Now that I have 128Mb of ram I thought I should give it a go. I chose processing as I used it before for different tasks and it’s is a good protoyping tool used by dataviz pro’s to make stuff like cascade¬†(built by @blprnt ¬†at @nytlabs). Besides that, I recently had a nice re-intro to processing ¬†by @vormplus¬†and I followed a workshop @p5Ghent.

If you’re interested here are some other tools as well

Having just missed the Ghent appsforghent challenge it felt a bit odd at first to use the data.gent.be sets, but I’m a local, and you should think local(but act global, which is why this post in in English).

The Idea

An interactive explorative tool that allows you to visualise data on a map (of (part of) Ghent)

I wanted to express the fact that this particular place where I live is crowded, densely populated and this is why I started thinking about using physics. Particles bumping into each other, fighting for space.

This is far from finished but I thought I’d share this already.

It’s on github, next up is giving kids more space by mapping the demographic¬†pyramids¬†on this data and making the particles representing kids bigger. With the press of a button I could show what impact building a new¬†high-rise¬†flat will have in a certain area.

The user could set the desired sq meters of outdoor area per capita and see which neighborhoods are comfy and which are crowded. Much more thing a possible, but also a little more time is needed.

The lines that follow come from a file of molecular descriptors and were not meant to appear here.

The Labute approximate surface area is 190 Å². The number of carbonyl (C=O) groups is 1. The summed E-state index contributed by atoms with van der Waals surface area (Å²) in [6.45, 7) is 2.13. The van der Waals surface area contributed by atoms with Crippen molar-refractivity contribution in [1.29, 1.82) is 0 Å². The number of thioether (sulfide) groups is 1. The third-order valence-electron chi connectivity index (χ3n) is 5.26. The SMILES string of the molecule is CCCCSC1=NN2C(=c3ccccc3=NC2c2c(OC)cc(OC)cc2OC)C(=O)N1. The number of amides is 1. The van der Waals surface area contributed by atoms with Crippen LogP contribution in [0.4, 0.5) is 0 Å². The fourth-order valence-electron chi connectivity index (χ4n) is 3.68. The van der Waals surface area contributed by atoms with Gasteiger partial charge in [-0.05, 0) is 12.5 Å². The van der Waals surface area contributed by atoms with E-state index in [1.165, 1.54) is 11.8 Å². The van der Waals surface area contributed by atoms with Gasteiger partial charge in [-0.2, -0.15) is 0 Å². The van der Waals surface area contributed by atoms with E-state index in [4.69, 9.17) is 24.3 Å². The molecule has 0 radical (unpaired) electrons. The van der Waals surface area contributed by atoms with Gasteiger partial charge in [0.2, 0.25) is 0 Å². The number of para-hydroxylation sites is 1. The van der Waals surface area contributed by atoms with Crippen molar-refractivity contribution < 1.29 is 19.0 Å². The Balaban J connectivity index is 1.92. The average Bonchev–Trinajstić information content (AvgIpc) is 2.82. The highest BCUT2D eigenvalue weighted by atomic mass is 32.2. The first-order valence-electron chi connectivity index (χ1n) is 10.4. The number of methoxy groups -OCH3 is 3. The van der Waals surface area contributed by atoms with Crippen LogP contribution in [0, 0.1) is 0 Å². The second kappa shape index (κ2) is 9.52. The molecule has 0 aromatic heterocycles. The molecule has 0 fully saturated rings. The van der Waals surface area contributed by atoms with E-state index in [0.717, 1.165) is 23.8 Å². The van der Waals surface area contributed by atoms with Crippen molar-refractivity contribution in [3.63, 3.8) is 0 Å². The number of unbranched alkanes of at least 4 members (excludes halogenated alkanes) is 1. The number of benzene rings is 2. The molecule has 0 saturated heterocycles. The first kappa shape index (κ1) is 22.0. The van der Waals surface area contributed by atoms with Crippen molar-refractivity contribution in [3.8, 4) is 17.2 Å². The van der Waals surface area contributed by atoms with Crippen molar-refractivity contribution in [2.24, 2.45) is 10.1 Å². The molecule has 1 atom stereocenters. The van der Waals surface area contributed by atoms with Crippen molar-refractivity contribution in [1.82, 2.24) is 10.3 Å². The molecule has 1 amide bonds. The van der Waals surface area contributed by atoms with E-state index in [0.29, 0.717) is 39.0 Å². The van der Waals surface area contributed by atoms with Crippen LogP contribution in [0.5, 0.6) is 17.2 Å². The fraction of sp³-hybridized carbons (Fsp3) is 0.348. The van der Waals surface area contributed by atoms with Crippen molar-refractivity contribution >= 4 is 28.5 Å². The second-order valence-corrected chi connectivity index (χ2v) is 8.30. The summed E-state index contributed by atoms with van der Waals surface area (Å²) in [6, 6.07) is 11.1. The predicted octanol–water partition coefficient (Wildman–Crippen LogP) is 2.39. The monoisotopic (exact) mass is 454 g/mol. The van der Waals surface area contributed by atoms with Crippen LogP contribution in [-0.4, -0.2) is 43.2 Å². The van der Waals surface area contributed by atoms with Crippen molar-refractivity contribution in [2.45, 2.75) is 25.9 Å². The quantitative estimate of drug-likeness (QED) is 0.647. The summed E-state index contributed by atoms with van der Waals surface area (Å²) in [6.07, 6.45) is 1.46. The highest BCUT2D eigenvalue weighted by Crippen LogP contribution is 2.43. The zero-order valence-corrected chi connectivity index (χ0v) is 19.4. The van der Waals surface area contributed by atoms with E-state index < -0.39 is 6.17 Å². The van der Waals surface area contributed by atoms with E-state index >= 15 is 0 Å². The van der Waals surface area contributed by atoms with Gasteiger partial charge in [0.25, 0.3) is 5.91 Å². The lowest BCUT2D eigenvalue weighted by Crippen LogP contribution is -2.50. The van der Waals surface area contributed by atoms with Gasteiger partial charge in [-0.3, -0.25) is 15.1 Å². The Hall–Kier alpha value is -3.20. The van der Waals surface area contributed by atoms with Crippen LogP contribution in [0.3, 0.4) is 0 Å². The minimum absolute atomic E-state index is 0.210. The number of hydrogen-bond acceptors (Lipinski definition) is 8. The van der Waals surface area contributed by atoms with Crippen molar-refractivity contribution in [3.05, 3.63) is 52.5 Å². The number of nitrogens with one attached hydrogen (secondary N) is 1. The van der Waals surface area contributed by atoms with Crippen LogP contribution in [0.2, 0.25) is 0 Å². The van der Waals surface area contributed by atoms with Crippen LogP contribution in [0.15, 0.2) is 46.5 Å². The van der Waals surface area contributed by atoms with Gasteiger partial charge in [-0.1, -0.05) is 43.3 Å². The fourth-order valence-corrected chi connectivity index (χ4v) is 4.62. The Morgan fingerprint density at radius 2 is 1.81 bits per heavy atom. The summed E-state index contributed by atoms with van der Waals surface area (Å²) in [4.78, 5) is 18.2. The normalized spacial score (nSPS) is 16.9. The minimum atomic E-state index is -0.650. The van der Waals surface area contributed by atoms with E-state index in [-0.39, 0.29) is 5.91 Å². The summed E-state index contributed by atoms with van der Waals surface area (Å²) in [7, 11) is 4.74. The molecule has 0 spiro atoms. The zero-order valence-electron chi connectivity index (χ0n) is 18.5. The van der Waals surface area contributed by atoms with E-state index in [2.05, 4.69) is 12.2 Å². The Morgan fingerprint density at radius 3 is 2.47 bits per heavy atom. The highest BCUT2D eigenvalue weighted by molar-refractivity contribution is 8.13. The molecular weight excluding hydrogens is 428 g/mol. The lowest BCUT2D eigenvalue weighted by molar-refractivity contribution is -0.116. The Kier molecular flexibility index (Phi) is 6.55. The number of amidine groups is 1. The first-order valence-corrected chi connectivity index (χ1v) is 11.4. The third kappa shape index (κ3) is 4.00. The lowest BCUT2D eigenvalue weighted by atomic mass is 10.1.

Right now it reads in map data from an SVG file, converts those shapes to box2D entities and populates them with particles.

the small points mean < 1 person!

The screenshot isn’t using the correct data yet but you don’t need a lot of imagination to see that it has more potential then the original

just using a map to display map related is a start and while that is an option on the site (which is a great source of info btw, well presented and all that)¬†this static mapping doesn’t really say a lot. It’s crowded. period.

The exploration

I’m just using this example to explore the possibilities of using physics for making sense to data. This doesn’t¬†necessarily¬†mean you need to map phyisical properties to your data that in real life exhibits the same properties. I can imagine ¬†that if you need to sort certain types of data it could make sense to let them have a¬†different¬†density so some data floats while other would sink, while you’re actually¬†visualizing eg.¬†twitter vs. facebook.

to be continued